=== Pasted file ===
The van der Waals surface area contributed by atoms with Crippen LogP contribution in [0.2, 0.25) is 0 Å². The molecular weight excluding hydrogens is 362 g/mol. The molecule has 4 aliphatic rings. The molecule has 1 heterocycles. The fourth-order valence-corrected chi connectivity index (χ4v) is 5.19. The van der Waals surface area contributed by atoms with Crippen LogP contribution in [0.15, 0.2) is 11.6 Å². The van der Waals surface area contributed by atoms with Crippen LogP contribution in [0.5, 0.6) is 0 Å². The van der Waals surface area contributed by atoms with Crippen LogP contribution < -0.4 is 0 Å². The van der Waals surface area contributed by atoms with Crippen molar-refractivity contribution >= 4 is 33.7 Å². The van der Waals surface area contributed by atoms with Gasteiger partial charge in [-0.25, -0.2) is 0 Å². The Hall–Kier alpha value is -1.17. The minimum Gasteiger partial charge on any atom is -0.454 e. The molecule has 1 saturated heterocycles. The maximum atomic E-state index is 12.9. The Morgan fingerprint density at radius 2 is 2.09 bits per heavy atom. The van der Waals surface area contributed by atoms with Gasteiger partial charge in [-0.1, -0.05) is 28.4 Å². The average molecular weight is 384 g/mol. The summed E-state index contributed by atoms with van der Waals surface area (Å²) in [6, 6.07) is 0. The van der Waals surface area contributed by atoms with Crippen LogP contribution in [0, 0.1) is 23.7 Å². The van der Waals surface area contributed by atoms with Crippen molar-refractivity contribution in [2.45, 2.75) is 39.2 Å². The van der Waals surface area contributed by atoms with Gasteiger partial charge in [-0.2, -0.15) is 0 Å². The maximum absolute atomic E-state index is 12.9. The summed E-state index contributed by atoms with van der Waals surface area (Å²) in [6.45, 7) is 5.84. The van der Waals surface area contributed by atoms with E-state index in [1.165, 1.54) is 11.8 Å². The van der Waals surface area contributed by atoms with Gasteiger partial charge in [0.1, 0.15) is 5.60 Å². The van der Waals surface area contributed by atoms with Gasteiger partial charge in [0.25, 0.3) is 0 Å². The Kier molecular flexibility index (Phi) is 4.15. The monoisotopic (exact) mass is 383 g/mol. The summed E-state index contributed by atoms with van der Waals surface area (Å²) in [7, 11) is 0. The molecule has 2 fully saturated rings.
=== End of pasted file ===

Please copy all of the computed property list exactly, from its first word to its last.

The van der Waals surface area contributed by atoms with Crippen LogP contribution in [0.2, 0.25) is 0 Å². The molecular weight excluding hydrogens is 362 g/mol. The molecule has 4 aliphatic rings. The molecule has 1 heterocycles. The fourth-order valence-corrected chi connectivity index (χ4v) is 5.19. The van der Waals surface area contributed by atoms with Crippen LogP contribution in [0.15, 0.2) is 11.6 Å². The van der Waals surface area contributed by atoms with Crippen LogP contribution in [0.5, 0.6) is 0 Å². The van der Waals surface area contributed by atoms with Crippen LogP contribution < -0.4 is 0 Å². The van der Waals surface area contributed by atoms with Crippen molar-refractivity contribution >= 4 is 33.7 Å². The van der Waals surface area contributed by atoms with Gasteiger partial charge in [-0.25, -0.2) is 0 Å². The Hall–Kier alpha value is -1.17. The minimum Gasteiger partial charge on any atom is -0.454 e. The molecule has 1 saturated heterocycles. The maximum atomic E-state index is 12.9. The Morgan fingerprint density at radius 2 is 2.09 bits per heavy atom. The van der Waals surface area contributed by atoms with Gasteiger partial charge in [-0.1, -0.05) is 28.4 Å². The average molecular weight is 384 g/mol. The summed E-state index contributed by atoms with van der Waals surface area (Å²) in [6, 6.07) is 0. The van der Waals surface area contributed by atoms with Crippen LogP contribution in [0, 0.1) is 23.7 Å². The van der Waals surface area contributed by atoms with Crippen molar-refractivity contribution in [2.45, 2.75) is 39.2 Å². The van der Waals surface area contributed by atoms with Gasteiger partial charge in [-0.2, -0.15) is 0 Å². The maximum absolute atomic E-state index is 12.9. The summed E-state index contributed by atoms with van der Waals surface area (Å²) in [6.45, 7) is 5.84. The van der Waals surface area contributed by atoms with E-state index in [1.165, 1.54) is 11.8 Å². The van der Waals surface area contributed by atoms with Gasteiger partial charge in [0.1, 0.15) is 5.60 Å². The van der Waals surface area contributed by atoms with Gasteiger partial charge in [0.25, 0.3) is 0 Å². The Kier molecular flexibility index (Phi) is 4.15. The monoisotopic (exact) mass is 383 g/mol. The summed E-state index contributed by atoms with van der Waals surface area (Å²) in [7, 11) is 0. The molecule has 2 fully saturated rings.